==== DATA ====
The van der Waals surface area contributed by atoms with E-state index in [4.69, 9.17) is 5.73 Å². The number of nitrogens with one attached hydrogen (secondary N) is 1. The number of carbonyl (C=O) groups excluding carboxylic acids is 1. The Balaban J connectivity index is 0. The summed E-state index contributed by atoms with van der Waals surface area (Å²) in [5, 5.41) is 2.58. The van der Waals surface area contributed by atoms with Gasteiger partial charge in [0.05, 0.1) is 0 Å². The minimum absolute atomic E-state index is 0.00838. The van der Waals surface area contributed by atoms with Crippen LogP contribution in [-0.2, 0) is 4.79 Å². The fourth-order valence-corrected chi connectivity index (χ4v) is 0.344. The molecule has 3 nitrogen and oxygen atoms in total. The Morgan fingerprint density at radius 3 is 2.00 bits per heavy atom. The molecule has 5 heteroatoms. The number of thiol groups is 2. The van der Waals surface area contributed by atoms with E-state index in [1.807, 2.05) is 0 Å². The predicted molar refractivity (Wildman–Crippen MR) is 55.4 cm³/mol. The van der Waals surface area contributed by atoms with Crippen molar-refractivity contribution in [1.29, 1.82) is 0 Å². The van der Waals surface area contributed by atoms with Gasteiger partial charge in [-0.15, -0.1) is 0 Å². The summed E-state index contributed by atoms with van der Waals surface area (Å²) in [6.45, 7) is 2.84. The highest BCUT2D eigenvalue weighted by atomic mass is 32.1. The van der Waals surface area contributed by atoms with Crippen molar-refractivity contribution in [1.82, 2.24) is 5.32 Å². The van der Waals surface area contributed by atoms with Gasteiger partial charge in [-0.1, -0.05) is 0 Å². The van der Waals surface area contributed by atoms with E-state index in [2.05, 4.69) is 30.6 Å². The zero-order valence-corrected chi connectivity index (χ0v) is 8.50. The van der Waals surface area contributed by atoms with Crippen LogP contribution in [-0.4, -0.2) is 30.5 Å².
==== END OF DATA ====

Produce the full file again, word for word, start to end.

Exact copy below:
The van der Waals surface area contributed by atoms with E-state index in [4.69, 9.17) is 5.73 Å². The number of nitrogens with one attached hydrogen (secondary N) is 1. The number of carbonyl (C=O) groups excluding carboxylic acids is 1. The Balaban J connectivity index is 0. The summed E-state index contributed by atoms with van der Waals surface area (Å²) in [5, 5.41) is 2.58. The van der Waals surface area contributed by atoms with Gasteiger partial charge in [0.05, 0.1) is 0 Å². The minimum absolute atomic E-state index is 0.00838. The van der Waals surface area contributed by atoms with Crippen LogP contribution in [-0.2, 0) is 4.79 Å². The fourth-order valence-corrected chi connectivity index (χ4v) is 0.344. The molecule has 3 nitrogen and oxygen atoms in total. The Morgan fingerprint density at radius 3 is 2.00 bits per heavy atom. The molecule has 5 heteroatoms. The number of thiol groups is 2. The van der Waals surface area contributed by atoms with E-state index in [1.807, 2.05) is 0 Å². The predicted molar refractivity (Wildman–Crippen MR) is 55.4 cm³/mol. The van der Waals surface area contributed by atoms with Crippen molar-refractivity contribution in [1.29, 1.82) is 0 Å². The van der Waals surface area contributed by atoms with Gasteiger partial charge in [-0.15, -0.1) is 0 Å². The summed E-state index contributed by atoms with van der Waals surface area (Å²) in [6.45, 7) is 2.84. The highest BCUT2D eigenvalue weighted by atomic mass is 32.1. The van der Waals surface area contributed by atoms with Crippen molar-refractivity contribution in [1.82, 2.24) is 5.32 Å². The van der Waals surface area contributed by atoms with Gasteiger partial charge in [-0.1, -0.05) is 0 Å². The van der Waals surface area contributed by atoms with E-state index in [2.05, 4.69) is 30.6 Å². The zero-order valence-corrected chi connectivity index (χ0v) is 8.50. The van der Waals surface area contributed by atoms with Crippen LogP contribution in [-0.4, -0.2) is 30.5 Å².